Credit has followed an exactly opposite path. Aberhart fulminated against “Fifty Big Shots” and “the East” and the “International conspiracy;” he generated a class war, and its difficult consequences persist. Bennett was elected to “best Socialism,” and he has constantly built up labour unions, the federal government and other “enemies” as straw dummies for “the people” tromped down by the “financiers,” and tromped down by “the English.”

Social Credit is the least responsible of the three splinter parties to achieve importance in Canadian federal politics, and is currently in a position of rising political strength. It is now strong enough to deserve more than scornful or mere curious attention.

 

Howard Epstein: MLA for Halifax Chebucto, 1998-2013

“Students “sacrificed” to appease to war gods” – Howard Epstein – Volume 98, Issue 13 – January 21, 1966

In the finest tradition of protest by the academic community, King’s students have sacrificed a companion to appease the war gods.

Shortly after nine Friday evening a select group gathered on the steps of King’s to witness the spectacle which was accompanied by the sounds of Barrie McGuire and his “Eve of Destruction”.

A procession of about a dozen mournfully wailing, sheet-clad sacrificial priests entered the King’s square carrying on their shoulders a large cardboard coffin. They placed the topless container upon an impressive snow altar which had been built in the middle of the square and adorned with the mystic symbols “MB”.

This sacrifice, one Bill Haye, attempted to arise but was suppressed by one of the priests who had climbed the altar to announce “the time for conciliation is gone.” He then drew a pistol and shot the brave Mr. Haye several times.

Thereupon, amidst wails of “Poor Bill,” the others ringed the coffin with paper and set fire to it.

When the sacrifice had almost been reduced to nothing but ashes the chief priest announced ‘The Middlists will save the world!” Our sacrifice has been accepted by the god of thunder.

With this heartening assurance of a Par Sacrificia, the ceremony was over.

To you, Mr. Haye, wherever you may be, the Gazette wishes to extend its thanks on behalf of the world.

 

Darrell Dexter – Premier of Nova Scotia, 2009-2013

“Birdy: ‘no fear of flying’” – Darrell Dexter – Volume 112, Issue 22 – March 13, 1980

Blrdy—William Wharton—Avon Books—$2.50—Paperback Edition.

Look at the sky. What do you find?

There ‘s everything there to strengthen your mind.

            – Pepper Tree

William Wharton ‘s Birdy is destined to be one of the stunning novels of 1980.

The story of a boy, his friend and a fascination with birds leads into one of the most refreshing outlooks on life and the frustration with reality. Wharton captures the imagination and feelings of young people growing up in a world they do not understand.

Symbolism and the didactic purpose reign supreme in a genre that brings Birdy out of the abstract and into the life of people everywhere. His truths threaten the existences of purpose in our society. Wharton speculates: “we built this cage, civilization, because we think and now we have to think because we’re caught in our cage.”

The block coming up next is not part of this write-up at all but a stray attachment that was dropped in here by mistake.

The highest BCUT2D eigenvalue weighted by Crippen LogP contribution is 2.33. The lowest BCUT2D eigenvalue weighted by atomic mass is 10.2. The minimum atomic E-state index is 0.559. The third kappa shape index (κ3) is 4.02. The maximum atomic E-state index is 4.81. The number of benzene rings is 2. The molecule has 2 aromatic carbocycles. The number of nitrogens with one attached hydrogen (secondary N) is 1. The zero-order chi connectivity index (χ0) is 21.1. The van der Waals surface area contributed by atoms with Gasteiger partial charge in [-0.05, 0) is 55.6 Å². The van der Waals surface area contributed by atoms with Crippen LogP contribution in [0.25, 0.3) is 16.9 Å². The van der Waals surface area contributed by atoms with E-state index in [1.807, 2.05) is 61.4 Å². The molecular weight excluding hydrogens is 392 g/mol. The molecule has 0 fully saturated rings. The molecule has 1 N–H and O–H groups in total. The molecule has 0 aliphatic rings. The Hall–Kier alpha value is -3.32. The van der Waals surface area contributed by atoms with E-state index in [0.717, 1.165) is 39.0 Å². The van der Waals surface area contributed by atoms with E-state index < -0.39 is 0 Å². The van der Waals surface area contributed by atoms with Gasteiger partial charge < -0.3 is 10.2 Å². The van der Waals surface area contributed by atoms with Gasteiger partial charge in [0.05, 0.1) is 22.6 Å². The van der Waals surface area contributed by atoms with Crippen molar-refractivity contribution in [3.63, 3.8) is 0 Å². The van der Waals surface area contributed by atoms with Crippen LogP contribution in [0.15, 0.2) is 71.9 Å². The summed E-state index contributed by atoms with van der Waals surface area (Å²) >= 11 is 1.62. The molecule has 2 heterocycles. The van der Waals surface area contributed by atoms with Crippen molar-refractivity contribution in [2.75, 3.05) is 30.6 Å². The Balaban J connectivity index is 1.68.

Birdy teaches by learning along with the reader. We share the experiences of understanding and are left waiting for more. The impact of each new level of learning heightens the expectations of what is to come. We are never left waiting in the wings for more than a flash in time and the rewards are well worth the effort.

Birdy keeps coming toward the reader from beginning to end. Although it is set in a suburb of Philadelphia before World War II, it is filled with passions and needs of yesterday, today and tomorrow. Birdy takes time to read and requires the work of the reader and cooperation in understanding. It is a book that demands to be read regardless of preferred taste and demonstrates that a new understanding may well be one of the trade marks of the 1980’s. It is a book tor those that have no fear of flying.

 

High in the clouds far away from all

You get the feeling you can touch God.

Chasing the wind for as long as it blows

Seeing the world pass away down below.

      – Pepper Tree

 

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John Hillman

John Hillman is the Gazette's Opinions Editor. John is a second-year law student, but he has been at Dalhousie for much longer than that. Recently discovered cave paintings indicate he was first observed lurching around campus by Halifax’s original human settlers some time during the late Pleistocene epoch. He started writing for the Gazette back when you were in elementary school, but he unexpectedly went off the grid a half-decade ago to concentrate on helping found Punditry.ca, a DSU-focused political blog. Where exactly was he hiding between the years 2009-2013? Certain individuals would prefer he not comment. Why has he returned? Not because of a top-secret Illuminati indoctrination project known only as the Omega Initiative, that’s for sure.

You can email John at opinions@dalgazette.com.